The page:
This Week in Science

Science  21 Jun 2002:
Vol. 296, Issue 5576, pp. 2097
  1. In Brevia

    Canli et al. (p. 2191) show that the activation of the amygdala, a part of the brain involved in processing facial expressions, varied with the degree of extroversion in subjects viewing happy faces.

  2. Disordered but Coherent

    Diluting a ferromagnetic with non-magnetic ions usually results in the loss of the ferromagnetic ordering, and at low temperatures the system would be expected to freeze into a glasslike state with little long-range coherence. Ghosh et al. (p. 2195) instead find that a disordered magnet does exhibit coherence at low temperature with properties quite different from that of a normal glass. The relaxation rates actually sharpen up, which suggests that the system behaves as a distribution of coupled oscillators.

  3. Weather Caught Underground

    The dramatic cooling that occurred approximately 8200 years ago has been associated with increased melting of the Laurentide ice sheet of North America that then perturbed North Atlantic thermohaline circulation. Baldini et al. (p. 2203) present a high-resolution trace element record of the “8200-year” event from a stalagmite in southwest Ireland which shows that the event was characterized by rapid initiation, a brief intra-event relaxation, enhanced seasonality, and an abrupt termination.

  4. One-Way Trips

    The Oort cloud is a somewhat spherical region at the edge of the solar system that contains about a trillion comets but feeds them into the inner solar system at a rate of only about 12 per year. Dynamical models have predicted more returning comets than are actually observed. Levison et al. (p. 2212; see the Perspective by Bailey) combined observations with new simulations to show that most of these missing returning comets are destroyed, not darkened by space weathering (so that they are considered dormant and unobservable). Thus, returning Oort cloud comets are more prone to destruction than their returning Kuiper belt cousins, which have been observed in relatively greater numbers.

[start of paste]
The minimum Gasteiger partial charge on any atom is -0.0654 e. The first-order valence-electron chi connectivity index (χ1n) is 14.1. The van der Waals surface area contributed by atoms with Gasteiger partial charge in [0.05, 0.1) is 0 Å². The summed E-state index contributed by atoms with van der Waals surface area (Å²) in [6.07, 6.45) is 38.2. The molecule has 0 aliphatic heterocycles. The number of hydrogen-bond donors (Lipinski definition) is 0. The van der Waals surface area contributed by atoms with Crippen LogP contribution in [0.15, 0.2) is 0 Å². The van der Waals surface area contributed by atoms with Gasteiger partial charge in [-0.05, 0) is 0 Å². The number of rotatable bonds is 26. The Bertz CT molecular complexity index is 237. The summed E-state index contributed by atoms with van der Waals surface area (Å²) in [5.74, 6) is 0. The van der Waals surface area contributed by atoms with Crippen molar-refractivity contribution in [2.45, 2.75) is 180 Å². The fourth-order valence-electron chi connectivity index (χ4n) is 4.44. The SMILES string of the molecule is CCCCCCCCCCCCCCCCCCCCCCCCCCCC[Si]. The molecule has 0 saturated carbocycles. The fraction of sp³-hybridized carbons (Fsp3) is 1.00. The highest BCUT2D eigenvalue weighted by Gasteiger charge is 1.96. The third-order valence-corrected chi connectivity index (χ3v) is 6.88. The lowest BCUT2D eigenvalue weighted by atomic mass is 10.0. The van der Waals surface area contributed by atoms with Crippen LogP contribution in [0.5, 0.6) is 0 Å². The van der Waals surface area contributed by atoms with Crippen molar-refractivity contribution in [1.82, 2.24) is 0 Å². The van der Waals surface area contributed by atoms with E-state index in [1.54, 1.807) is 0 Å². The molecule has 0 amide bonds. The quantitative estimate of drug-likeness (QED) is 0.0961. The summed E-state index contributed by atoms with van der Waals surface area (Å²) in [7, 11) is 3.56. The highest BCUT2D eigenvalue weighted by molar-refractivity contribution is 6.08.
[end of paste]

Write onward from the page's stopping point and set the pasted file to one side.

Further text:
5. Loading Condensates Continuously

    One of the long-standing goals in the field of Bose-Einstein condensates has been to realize a continuous-beam atom laser. Atom lasers have either been operated in a pulsed mode or run until the initial reservoir of atoms is depleted. The problem has been to overcome the technical barriers of topping off the reservoir without destroying the delicate condensate itself. Chikkatur et al. (p. 2193; see the Perspective by Pfau) can now maintain more than 1 million atoms in a reservoir by using an optically trapped condensate as the reservoir and optical tweezers to transfer a “scoop” of condensed atoms from another condensate into the reservoir.

  6. Antibodies Give Membranes a Handedness

    For pharmaceuticals, often only one of several possible chiral forms (enantiomers) is actually active, and thus there is an increasing demand for separating enantiomers. One approach that allows continuous separation is to use membranes. Lee et al. (p. 2198) now show that derivatizing alumina nanopore membranes with antibodies allows the separation of the RR from the SS forms of a drug molecule. The binding strength of the antibody and, hence, the flux through the membrane was tuned by adding an organic molecule, dimethyl sulfoxide, to the buffer solution.

  7. Martian Lake Runneth Over

    Using data from the Mars Global Surveyor Laser Altimeter, Irwin et al. (p. 2209) have determined that the 900- kilometer long and 8- to 15-kilometer wide Ma'adim Vallis was probably formed by overfilling of a large lake. A breach in the lake's boundary rapidly incised the valley and flooded several prominent impact craters down slope. The valley is older than 3 billion years, and the identification of a large lake, where surface water played a prominent role in the development of Ma'adim Vallis, indicates the possible intensity and complexity of the early martian hydrologic cycle.

  8. Shaking Molecules by Their Tails